Can There Be Transitional Justice in Syria?


As the Syrian conflict drags on — with the prospect that Bashar al-Assad and his regime will retain power for some time — hopes for transitional justice have faded. But, writing for the Heinrich Böll Stiftung, Haid Haid quotes Mutasem al-Syoufi, the executive director of The Day After, “The debate now is not about establishing transitional justice or not. The concept is rooted in the hearts and minds of Syrians and cannot be ignored. The discussion right now is focusing on what type of transitional justice to implement, and how to make it as inclusive…as possible.”Haid concludes, “This study shows that there is a lot of room for development amongst the Syrian groups and practitioners working on transitional justice.”

The Summary of the report:

Accountability and justice have been among the first demands that triggered the popular Syrian revolution in March 2011. Syrian actors, as a result, have been preparing for a post-conflict transitional justice process for years.

Initially, the majority of these efforts focused on building capacity and raising awareness of locals on the importance of transitional justice. While others worked on documenting the violations committed and conducted consultations with locals to adapt the future process to their needs and demands. However, hopes for a quick and full transition in the near future started to fade away due to the changing political and military dynamics of the Syrian conflict.

Drawing notably on first-hand interviews with 15 Syrian organisations and practitioners working on transitional justice, this paper examines the current tactics used by these actors to turn their transitional justice efforts during the conflict into tangible actions. It also examines the strategies and gaps in dealing with the shifting political and military dynamics of the Syrian conflict. Finally, it provides Syrian and international actors as with a set of recommendations to better plan, prepare, and adapt their strategies and tactics to such limitations and challenges.

Realising these limitations and challenges, the majority of Syrian organisations are focusing on ensuring that future accountability is not foreclosed. Some actors have started changing their short-term strategies to look for pre-transition accountability, such as using the principle of universal jurisdiction to prosecute war criminals in Europe. Whilst others have started amending their tactics such as documentation to suit a long struggle for justice. There has also been a slight increase in the number of initiatives aimed at giving victims agency.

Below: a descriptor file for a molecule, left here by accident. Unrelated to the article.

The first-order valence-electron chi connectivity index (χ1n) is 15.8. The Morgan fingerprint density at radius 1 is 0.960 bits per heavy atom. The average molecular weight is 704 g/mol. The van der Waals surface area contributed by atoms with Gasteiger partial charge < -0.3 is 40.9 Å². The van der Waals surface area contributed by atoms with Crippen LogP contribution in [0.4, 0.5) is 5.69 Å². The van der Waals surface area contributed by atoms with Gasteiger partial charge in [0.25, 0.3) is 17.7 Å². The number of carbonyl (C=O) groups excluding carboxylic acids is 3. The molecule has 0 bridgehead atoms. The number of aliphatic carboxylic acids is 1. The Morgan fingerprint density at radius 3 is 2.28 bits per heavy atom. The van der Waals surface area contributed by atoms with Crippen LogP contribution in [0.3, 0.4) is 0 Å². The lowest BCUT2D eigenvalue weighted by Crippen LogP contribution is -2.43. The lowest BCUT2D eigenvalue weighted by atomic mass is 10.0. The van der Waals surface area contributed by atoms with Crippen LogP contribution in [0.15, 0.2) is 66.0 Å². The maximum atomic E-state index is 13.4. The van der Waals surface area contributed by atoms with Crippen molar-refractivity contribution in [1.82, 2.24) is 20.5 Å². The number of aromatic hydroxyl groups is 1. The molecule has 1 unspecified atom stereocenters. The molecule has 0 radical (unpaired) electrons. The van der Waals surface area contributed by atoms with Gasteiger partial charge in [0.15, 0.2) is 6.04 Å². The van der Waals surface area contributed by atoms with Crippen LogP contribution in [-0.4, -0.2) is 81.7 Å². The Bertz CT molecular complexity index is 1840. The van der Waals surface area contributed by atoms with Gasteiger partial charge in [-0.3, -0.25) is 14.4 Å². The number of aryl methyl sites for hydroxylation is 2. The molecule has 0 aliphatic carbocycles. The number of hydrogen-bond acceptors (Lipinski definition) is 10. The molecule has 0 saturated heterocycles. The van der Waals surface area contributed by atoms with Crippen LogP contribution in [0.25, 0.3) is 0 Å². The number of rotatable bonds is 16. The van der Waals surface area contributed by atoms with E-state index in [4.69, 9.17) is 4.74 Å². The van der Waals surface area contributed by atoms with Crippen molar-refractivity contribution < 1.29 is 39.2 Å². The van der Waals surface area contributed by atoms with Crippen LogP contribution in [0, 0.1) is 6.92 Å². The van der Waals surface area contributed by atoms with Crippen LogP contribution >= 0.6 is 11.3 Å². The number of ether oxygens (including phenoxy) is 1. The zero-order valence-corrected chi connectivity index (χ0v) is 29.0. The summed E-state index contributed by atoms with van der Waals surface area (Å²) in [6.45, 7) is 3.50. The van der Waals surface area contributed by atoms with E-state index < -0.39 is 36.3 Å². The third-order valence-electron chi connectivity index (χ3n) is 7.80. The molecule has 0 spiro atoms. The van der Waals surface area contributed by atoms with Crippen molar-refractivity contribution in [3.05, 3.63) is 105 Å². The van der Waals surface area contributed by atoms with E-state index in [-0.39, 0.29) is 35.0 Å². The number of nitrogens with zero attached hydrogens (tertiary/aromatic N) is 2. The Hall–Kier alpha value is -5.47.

Despite these efforts, hopes for having a post-conflict government supportive of a comprehensive transitional justice process are fading away. There is a general feeling that war criminals, from different warring parties, will likely be part of the transitional period, which will complicate the political transition and undermine transitional justice efforts. Yet, only few organisations are working separately on an ad-hoc basis to address some of the expected issues while the rest are only focusing on what current needs and priorities are as it might be a waste of time and effort to work on strategies for an indefinable future.

However, the inability to predict the future is not only limited to the challenges that may come, but also to the forthcoming opportunities as well. There are many enabling factors (such as people’s desire for justice, the scale of violations, and the increasing attempts to hold actors accountable) that will likely assist Syrian organisations in their efforts to implement transitional justice when the right time comes.

This study also shows what Syrian and international actors can do to ensure that they are as effective and as influential as possible in shaping Syria’s future. It is important that Syrian actors manage expectations, be more inclusive, report transparently, give agency to victims, and work on collective plans to deal with the expected challenges in the midterm future. Likewise, international actors should provide long-term funds, offer tailored capacity building, keep the pressure on for justice and accountability and avoid the politicization of accountability efforts.